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Death and Bereavement

  • By: Mary Ann Teitelbaum
  • In: Encyclopedia of School Psychology
  • Edited by: Steven W. Lee
  • Subject:School/Educational Psychology (general), School Psychology, Educational Psychology

To effectively assist a student in dealing with a death, the school psychologist must have an understanding of the student's developmental level and an understanding of the bereavement process. This article reviews the role of the student's developmental level in coping with grief, the bereavement process, and bereavement programs available within the schools.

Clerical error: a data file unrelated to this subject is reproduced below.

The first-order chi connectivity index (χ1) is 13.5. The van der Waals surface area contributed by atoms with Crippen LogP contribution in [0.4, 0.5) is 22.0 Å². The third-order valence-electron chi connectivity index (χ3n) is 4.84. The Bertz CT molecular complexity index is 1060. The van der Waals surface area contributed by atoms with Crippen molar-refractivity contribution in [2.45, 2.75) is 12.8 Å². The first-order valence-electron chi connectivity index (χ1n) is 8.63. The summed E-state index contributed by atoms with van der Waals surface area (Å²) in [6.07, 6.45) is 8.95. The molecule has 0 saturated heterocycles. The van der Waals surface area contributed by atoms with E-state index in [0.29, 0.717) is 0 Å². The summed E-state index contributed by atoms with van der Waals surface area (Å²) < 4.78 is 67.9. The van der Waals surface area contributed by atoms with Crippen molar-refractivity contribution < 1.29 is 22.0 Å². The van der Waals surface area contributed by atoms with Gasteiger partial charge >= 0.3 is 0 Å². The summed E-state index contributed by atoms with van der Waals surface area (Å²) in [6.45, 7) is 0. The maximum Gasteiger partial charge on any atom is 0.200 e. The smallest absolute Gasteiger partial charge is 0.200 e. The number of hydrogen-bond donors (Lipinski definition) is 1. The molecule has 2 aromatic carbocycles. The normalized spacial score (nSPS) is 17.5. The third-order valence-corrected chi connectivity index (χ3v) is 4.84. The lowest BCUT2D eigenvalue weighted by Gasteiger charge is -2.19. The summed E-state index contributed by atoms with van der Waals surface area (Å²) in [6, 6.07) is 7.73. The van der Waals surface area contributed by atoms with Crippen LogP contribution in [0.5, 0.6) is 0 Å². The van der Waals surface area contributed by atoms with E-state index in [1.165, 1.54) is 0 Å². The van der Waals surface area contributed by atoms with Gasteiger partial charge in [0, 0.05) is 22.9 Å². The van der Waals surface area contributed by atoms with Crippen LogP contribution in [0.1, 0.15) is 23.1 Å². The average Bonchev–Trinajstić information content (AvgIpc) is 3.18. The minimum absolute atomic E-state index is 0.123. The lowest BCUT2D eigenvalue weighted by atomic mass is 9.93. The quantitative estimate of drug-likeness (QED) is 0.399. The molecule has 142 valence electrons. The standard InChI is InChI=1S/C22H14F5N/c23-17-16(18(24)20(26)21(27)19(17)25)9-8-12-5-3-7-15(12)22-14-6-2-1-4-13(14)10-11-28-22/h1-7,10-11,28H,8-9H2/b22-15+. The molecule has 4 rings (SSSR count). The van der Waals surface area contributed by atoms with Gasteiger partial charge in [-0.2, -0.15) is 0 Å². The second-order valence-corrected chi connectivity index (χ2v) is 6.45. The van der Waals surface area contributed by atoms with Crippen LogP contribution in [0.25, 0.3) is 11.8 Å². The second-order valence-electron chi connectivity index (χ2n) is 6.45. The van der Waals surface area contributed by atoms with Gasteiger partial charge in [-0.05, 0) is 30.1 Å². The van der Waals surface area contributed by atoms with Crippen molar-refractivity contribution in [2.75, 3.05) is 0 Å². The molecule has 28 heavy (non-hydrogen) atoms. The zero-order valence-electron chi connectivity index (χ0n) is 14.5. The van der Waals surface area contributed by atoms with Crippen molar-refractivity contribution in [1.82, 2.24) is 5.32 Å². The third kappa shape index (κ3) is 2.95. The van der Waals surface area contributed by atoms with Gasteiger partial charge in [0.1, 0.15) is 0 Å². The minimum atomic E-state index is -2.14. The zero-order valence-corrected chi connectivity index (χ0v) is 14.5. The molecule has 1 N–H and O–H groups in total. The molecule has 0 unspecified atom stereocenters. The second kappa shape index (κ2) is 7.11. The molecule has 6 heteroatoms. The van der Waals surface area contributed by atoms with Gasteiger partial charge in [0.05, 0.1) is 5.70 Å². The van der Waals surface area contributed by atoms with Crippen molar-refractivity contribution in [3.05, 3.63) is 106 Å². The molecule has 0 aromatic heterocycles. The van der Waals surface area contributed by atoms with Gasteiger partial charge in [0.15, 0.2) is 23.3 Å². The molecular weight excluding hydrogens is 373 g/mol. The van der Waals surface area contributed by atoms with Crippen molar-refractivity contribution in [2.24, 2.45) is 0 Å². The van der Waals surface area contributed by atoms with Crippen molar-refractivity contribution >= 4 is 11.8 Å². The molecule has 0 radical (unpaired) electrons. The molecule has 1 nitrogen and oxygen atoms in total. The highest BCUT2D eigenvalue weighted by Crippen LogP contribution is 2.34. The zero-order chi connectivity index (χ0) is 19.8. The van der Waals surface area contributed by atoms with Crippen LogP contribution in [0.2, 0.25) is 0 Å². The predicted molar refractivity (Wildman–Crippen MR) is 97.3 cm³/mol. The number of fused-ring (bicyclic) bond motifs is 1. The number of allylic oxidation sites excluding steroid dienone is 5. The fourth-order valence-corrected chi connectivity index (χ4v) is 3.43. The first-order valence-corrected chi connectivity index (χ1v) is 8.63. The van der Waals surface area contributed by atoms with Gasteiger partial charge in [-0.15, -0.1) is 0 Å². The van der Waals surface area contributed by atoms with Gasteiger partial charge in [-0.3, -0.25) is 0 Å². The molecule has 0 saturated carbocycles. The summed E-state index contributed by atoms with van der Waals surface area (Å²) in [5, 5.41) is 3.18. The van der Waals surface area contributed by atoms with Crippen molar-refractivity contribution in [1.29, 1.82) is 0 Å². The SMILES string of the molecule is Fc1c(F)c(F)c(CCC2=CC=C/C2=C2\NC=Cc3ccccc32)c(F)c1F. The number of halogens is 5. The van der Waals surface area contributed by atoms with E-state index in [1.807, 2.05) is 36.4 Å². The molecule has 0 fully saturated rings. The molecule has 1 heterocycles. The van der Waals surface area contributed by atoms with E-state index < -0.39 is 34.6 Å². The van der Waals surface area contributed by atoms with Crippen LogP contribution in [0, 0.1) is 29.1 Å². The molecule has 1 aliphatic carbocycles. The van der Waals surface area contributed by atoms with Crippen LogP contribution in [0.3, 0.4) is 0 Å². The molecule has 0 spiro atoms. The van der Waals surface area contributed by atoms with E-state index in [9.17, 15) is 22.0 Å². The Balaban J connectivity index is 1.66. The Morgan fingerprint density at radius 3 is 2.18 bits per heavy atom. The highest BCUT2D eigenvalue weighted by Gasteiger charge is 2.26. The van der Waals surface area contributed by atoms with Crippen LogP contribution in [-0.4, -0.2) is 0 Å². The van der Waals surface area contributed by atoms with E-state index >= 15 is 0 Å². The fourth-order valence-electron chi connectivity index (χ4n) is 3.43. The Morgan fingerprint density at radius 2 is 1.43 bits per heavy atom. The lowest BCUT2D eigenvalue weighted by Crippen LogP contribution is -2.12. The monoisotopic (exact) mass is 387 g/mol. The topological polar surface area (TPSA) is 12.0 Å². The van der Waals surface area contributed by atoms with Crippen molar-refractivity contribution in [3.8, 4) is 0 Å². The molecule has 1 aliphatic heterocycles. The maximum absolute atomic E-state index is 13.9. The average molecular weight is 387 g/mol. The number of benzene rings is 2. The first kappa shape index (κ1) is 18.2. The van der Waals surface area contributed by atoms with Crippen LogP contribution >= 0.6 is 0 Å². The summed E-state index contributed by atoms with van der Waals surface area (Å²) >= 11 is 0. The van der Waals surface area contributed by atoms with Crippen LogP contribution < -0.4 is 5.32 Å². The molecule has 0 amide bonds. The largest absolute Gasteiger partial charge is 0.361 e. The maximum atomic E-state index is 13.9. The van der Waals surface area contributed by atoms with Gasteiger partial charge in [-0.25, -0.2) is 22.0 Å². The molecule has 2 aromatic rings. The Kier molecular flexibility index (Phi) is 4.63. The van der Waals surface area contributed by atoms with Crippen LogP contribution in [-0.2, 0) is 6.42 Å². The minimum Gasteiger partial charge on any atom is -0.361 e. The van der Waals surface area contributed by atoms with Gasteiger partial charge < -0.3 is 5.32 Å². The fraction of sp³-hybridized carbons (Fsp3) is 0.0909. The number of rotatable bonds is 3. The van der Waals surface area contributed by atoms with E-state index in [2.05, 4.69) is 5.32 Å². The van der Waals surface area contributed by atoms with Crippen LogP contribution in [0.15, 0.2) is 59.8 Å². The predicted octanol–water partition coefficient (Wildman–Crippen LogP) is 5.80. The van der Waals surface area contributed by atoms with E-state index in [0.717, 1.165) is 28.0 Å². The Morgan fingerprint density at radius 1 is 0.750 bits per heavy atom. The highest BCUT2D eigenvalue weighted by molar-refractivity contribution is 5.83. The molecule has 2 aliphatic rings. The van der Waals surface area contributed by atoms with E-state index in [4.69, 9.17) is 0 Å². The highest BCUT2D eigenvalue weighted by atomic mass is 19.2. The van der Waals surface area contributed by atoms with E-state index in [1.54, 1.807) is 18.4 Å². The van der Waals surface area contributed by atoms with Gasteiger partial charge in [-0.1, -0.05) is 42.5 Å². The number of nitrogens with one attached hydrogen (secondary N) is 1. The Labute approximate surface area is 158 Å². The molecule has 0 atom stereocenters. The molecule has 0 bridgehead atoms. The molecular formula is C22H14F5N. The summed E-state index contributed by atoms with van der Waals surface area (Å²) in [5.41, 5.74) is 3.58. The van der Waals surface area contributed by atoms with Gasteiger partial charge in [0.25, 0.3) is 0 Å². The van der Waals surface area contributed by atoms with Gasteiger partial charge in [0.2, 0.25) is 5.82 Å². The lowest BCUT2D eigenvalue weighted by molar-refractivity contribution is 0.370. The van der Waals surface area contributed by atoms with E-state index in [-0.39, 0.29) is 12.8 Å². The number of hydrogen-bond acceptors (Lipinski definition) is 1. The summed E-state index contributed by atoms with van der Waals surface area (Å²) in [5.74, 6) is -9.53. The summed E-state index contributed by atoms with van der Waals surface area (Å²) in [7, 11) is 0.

Children's Understanding of Death from a Developmental Perspective

Chronological age, cognitive and socioemotional development, culture, and experiences all influence a child's understanding of death. Important concepts in understanding a child's view of death include:

  • Universality (All living things die.)
  • Irreversibility (A physically dead body cannot live again.)
  • Nonfunctionality (All physical functions cease.)
  • Causality (There is abstract and realistic understanding of the external and internal events that lead to death.)
  • Noncorporeal continuation (Some form of personal continuation exists after death ...
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